from India Insight:

‘Nobody can stop you if you engage in art with dignity’: Zila Khan on singing and Islam

February 7, 2013

The members of Praagaash, an all-girl band in Kashmir, split up this week after an influential cleric deemed their music un-Islamic. Zila Khan, one of India’s most popular sufi singers and daughter of sitar maestro Vilayat Khan, spoke to Reuters about how singing is closest to worship and meditation and how children should be allowed to sing.

from John Lloyd:

A church divided against itself cannot stand

By John Lloyd
November 27, 2012

The Church of England voted not to ordain female bishops last week, a move widely seen as defying the modern world. Much justification was given for this view.

from Photographers' Blog:

A barrier to peace

November 15, 2012

Belfast, Northern Ireland

By Cathal McNaughton

“Sure, why would they want to pull down these walls?” asks William Boyd mildly as he offers me a cup of tea in his home at Cluan Place, a predominantly Loyalist area of east Belfast.

from Photographers' Blog:

Portraying polygamy

November 14, 2012

Rockland Ranch community outside Moab, Utah

By Jim Urquhart

If patience is a virtue I am damned to burn forever but I've made some friends in the process.

from Photographers' Blog:

Baby-kissing Popes

October 5, 2012

By Max Rossi

There's a man in this world that kisses more babies than any mother over the course of her life: the Pope.

from Edward Hadas:

Remembering the 1960s

By Edward Hadas
September 19, 2012

Revolution was not on the agenda when the Second Vatican Council of the Catholic Church opened on Oct. 11, 1962, almost exactly 50 years ago. However, the gathering marked the start of a new era, not only for the world’s largest centrally-run religion. During the following years, the hope for a better, freer world led to everything from the sexual revolution to the Prague Spring, from African independence to the hippie culture of Woodstock. A half-century on, it seems a good time for an economist to take stock.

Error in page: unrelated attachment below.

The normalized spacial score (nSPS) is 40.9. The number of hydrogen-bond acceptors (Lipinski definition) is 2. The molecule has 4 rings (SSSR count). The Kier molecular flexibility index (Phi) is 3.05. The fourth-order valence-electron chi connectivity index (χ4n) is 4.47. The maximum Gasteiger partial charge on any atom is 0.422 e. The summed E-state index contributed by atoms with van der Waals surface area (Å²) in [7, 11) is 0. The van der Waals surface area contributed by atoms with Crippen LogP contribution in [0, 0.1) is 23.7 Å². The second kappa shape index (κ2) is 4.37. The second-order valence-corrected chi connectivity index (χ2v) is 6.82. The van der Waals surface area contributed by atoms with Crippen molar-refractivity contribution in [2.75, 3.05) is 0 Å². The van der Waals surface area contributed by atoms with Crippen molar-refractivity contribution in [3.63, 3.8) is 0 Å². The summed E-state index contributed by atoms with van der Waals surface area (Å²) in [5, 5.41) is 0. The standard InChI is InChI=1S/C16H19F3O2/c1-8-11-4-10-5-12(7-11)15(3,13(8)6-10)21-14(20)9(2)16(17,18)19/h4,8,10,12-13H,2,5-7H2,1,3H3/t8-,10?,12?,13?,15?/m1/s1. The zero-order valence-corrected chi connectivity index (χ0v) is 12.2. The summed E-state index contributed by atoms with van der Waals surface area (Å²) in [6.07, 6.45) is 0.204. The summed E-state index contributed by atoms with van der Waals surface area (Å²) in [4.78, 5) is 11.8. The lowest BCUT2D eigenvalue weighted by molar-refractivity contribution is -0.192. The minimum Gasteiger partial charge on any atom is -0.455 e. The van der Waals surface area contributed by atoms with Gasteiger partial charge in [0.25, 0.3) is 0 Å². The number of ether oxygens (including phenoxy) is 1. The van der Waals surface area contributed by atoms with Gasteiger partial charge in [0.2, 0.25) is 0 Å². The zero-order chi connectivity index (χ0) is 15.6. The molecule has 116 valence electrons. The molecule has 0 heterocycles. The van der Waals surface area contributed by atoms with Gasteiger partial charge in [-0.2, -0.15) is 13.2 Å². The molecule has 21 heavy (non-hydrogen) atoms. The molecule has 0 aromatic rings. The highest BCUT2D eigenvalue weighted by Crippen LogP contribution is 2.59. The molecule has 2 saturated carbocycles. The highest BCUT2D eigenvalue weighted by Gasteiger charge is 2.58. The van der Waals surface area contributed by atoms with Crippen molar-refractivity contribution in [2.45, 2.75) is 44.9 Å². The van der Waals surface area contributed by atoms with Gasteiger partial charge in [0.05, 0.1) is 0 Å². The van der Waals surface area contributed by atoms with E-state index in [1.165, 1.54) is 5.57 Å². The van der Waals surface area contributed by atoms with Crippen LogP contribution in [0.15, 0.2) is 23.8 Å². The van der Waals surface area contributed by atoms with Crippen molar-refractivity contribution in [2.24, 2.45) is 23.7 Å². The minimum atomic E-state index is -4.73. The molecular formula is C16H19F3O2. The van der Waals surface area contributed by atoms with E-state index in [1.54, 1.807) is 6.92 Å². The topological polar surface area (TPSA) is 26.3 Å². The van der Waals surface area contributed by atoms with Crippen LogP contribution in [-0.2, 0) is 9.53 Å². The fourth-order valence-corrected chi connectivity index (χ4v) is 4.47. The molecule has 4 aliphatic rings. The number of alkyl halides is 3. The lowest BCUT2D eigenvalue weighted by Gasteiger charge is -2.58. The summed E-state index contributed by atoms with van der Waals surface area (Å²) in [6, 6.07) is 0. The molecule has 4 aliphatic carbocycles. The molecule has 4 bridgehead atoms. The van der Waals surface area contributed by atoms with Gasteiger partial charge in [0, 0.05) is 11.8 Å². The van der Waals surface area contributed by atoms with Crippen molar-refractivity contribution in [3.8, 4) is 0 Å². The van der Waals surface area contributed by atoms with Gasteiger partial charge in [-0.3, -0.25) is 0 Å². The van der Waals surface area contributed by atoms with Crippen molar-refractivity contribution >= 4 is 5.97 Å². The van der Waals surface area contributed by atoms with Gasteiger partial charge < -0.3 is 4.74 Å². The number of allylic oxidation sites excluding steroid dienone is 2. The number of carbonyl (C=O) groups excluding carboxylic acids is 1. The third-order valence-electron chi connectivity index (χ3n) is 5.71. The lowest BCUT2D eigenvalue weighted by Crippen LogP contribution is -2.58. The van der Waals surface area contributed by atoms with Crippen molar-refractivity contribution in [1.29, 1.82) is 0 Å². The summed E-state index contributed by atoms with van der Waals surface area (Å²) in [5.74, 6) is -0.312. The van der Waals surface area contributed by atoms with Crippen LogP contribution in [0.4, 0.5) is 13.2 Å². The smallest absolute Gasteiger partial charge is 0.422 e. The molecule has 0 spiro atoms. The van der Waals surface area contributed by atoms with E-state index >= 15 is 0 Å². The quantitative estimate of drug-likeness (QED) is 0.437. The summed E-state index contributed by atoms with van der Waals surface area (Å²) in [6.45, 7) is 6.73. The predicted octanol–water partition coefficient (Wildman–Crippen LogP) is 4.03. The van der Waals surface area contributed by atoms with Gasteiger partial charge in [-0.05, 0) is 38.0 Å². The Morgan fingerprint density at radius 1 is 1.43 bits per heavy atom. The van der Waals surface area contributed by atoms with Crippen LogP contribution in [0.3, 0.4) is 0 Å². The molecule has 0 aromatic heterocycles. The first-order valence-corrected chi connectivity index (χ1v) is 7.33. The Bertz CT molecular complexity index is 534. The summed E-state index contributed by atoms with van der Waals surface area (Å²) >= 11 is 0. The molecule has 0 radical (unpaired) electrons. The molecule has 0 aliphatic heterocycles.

from Photographers' Blog:

Exorcism in the Andes

September 10, 2012

By Jaime Saldarriaga

I first learned of exorcist Hermes Cifuentes, better known as “Brother Hermes,” through the local news media. His exorcisms fascinated me, so I decided to find out more. Many people are against what he does, but when I tracked down his phone number and called, he invited me to visit his retreat in La Cumbre, just north of Cali.

from Photographers' Blog:

At home with Israel’s ultra-Orthodox

July 6, 2012

By Ronen Zvulun

As a native of Jerusalem, an Orthodox Jews’ appearance is not alien to me. The thought which often comes to mind when thinking about the ultra-Orthodox community is “so close yet so far”.

from Edward Hadas:

Prosperity need not kill religion

By Edward Hadas
April 25, 2012

Thomas Carlyle’s fulminations against the spiritual damage wrought by factories are almost two centuries old, but the sentiment is current wherever industrialisation is rampant. “The huge demon of Mechanism,” he wrote, “smokes and thunders, panting at his great task, oversetting whole multitudes of workmen ... so that the wisest no longer knows his whereabout.”

from Photographers' Blog:

Collecting karma

March 23, 2012

By Damir Sagolj

An angel-like girl, dressed all in white carries a pack of toothbrushes on a Sunday morning. She walks slowly, smiles all around and seems not to be bothered by music so loud that one can’t hear his own thoughts. She is on her way to the Mang Teung Sua Jung Cemetery in Chonburi province – where members of a local Thai Chinese community will exhume unclaimed bodies. Toothbrushes will be used to clean the dirt from bones.